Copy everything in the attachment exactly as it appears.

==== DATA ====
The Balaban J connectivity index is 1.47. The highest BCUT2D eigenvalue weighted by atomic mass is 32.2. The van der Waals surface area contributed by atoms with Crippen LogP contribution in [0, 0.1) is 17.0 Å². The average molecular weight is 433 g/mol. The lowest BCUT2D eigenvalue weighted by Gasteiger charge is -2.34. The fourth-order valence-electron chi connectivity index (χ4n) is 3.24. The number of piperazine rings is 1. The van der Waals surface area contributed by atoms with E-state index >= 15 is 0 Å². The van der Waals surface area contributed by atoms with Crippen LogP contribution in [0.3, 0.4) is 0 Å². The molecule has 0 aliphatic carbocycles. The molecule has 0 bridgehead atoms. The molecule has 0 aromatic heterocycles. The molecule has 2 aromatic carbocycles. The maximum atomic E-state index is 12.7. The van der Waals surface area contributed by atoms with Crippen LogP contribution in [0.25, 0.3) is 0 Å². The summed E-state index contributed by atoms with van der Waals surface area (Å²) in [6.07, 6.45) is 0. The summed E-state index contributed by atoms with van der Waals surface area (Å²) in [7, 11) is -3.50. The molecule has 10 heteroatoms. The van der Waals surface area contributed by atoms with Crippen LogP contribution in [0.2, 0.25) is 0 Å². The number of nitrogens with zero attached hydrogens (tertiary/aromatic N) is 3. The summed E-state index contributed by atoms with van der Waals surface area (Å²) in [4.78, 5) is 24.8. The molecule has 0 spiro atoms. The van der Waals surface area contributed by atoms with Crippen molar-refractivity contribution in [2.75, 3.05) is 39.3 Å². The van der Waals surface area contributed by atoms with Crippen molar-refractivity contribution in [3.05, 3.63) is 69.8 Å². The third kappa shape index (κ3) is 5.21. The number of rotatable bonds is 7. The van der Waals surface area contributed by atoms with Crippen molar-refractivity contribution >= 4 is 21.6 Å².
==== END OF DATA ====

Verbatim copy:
The Balaban J connectivity index is 1.47. The highest BCUT2D eigenvalue weighted by atomic mass is 32.2. The van der Waals surface area contributed by atoms with Crippen LogP contribution in [0, 0.1) is 17.0 Å². The average molecular weight is 433 g/mol. The lowest BCUT2D eigenvalue weighted by Gasteiger charge is -2.34. The fourth-order valence-electron chi connectivity index (χ4n) is 3.24. The number of piperazine rings is 1. The van der Waals surface area contributed by atoms with E-state index >= 15 is 0 Å². The van der Waals surface area contributed by atoms with Crippen LogP contribution in [0.3, 0.4) is 0 Å². The molecule has 0 aliphatic carbocycles. The molecule has 0 bridgehead atoms. The molecule has 0 aromatic heterocycles. The molecule has 2 aromatic carbocycles. The maximum atomic E-state index is 12.7. The van der Waals surface area contributed by atoms with Crippen LogP contribution in [0.25, 0.3) is 0 Å². The summed E-state index contributed by atoms with van der Waals surface area (Å²) in [6.07, 6.45) is 0. The summed E-state index contributed by atoms with van der Waals surface area (Å²) in [7, 11) is -3.50. The molecule has 10 heteroatoms. The van der Waals surface area contributed by atoms with Crippen LogP contribution in [0.2, 0.25) is 0 Å². The number of nitrogens with zero attached hydrogens (tertiary/aromatic N) is 3. The summed E-state index contributed by atoms with van der Waals surface area (Å²) in [4.78, 5) is 24.8. The molecule has 0 spiro atoms. The van der Waals surface area contributed by atoms with Crippen molar-refractivity contribution in [2.75, 3.05) is 39.3 Å². The van der Waals surface area contributed by atoms with Crippen molar-refractivity contribution in [3.05, 3.63) is 69.8 Å². The third kappa shape index (κ3) is 5.21. The number of rotatable bonds is 7. The van der Waals surface area contributed by atoms with Crippen molar-refractivity contribution >= 4 is 21.6 Å².